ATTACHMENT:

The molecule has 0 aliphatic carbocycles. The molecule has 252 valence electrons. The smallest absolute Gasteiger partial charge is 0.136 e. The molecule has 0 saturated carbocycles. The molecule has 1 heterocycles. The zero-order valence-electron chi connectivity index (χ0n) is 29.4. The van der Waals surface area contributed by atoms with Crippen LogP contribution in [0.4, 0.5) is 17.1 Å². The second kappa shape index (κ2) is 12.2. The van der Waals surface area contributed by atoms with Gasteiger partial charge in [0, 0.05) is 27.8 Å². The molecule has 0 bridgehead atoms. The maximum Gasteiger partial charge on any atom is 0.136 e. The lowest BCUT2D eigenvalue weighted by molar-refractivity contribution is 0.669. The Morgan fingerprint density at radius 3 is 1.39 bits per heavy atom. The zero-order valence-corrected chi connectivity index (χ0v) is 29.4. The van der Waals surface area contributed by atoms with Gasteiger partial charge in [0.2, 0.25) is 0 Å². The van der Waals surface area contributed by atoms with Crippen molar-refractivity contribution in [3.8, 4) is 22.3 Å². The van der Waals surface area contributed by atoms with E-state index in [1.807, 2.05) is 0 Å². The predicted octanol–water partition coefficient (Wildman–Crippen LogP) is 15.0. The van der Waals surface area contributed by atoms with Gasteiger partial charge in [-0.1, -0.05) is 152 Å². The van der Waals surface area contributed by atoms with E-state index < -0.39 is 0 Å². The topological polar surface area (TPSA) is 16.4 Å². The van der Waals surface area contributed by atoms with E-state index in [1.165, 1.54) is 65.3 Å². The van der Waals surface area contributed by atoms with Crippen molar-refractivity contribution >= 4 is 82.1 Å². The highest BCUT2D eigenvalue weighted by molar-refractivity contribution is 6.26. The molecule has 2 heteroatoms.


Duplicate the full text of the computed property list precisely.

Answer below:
The molecule has 0 aliphatic carbocycles. The molecule has 252 valence electrons. The smallest absolute Gasteiger partial charge is 0.136 e. The molecule has 0 saturated carbocycles. The molecule has 1 heterocycles. The zero-order valence-electron chi connectivity index (χ0n) is 29.4. The van der Waals surface area contributed by atoms with Crippen LogP contribution in [0.4, 0.5) is 17.1 Å². The second kappa shape index (κ2) is 12.2. The van der Waals surface area contributed by atoms with Gasteiger partial charge in [0, 0.05) is 27.8 Å². The molecule has 0 bridgehead atoms. The maximum Gasteiger partial charge on any atom is 0.136 e. The lowest BCUT2D eigenvalue weighted by molar-refractivity contribution is 0.669. The Morgan fingerprint density at radius 3 is 1.39 bits per heavy atom. The zero-order valence-corrected chi connectivity index (χ0v) is 29.4. The van der Waals surface area contributed by atoms with Gasteiger partial charge in [0.2, 0.25) is 0 Å². The van der Waals surface area contributed by atoms with Crippen molar-refractivity contribution in [3.8, 4) is 22.3 Å². The van der Waals surface area contributed by atoms with E-state index in [1.807, 2.05) is 0 Å². The predicted octanol–water partition coefficient (Wildman–Crippen LogP) is 15.0. The van der Waals surface area contributed by atoms with Gasteiger partial charge in [-0.1, -0.05) is 152 Å². The van der Waals surface area contributed by atoms with E-state index < -0.39 is 0 Å². The topological polar surface area (TPSA) is 16.4 Å². The van der Waals surface area contributed by atoms with E-state index in [1.165, 1.54) is 65.3 Å². The van der Waals surface area contributed by atoms with Crippen molar-refractivity contribution >= 4 is 82.1 Å². The highest BCUT2D eigenvalue weighted by molar-refractivity contribution is 6.26. The molecule has 2 heteroatoms.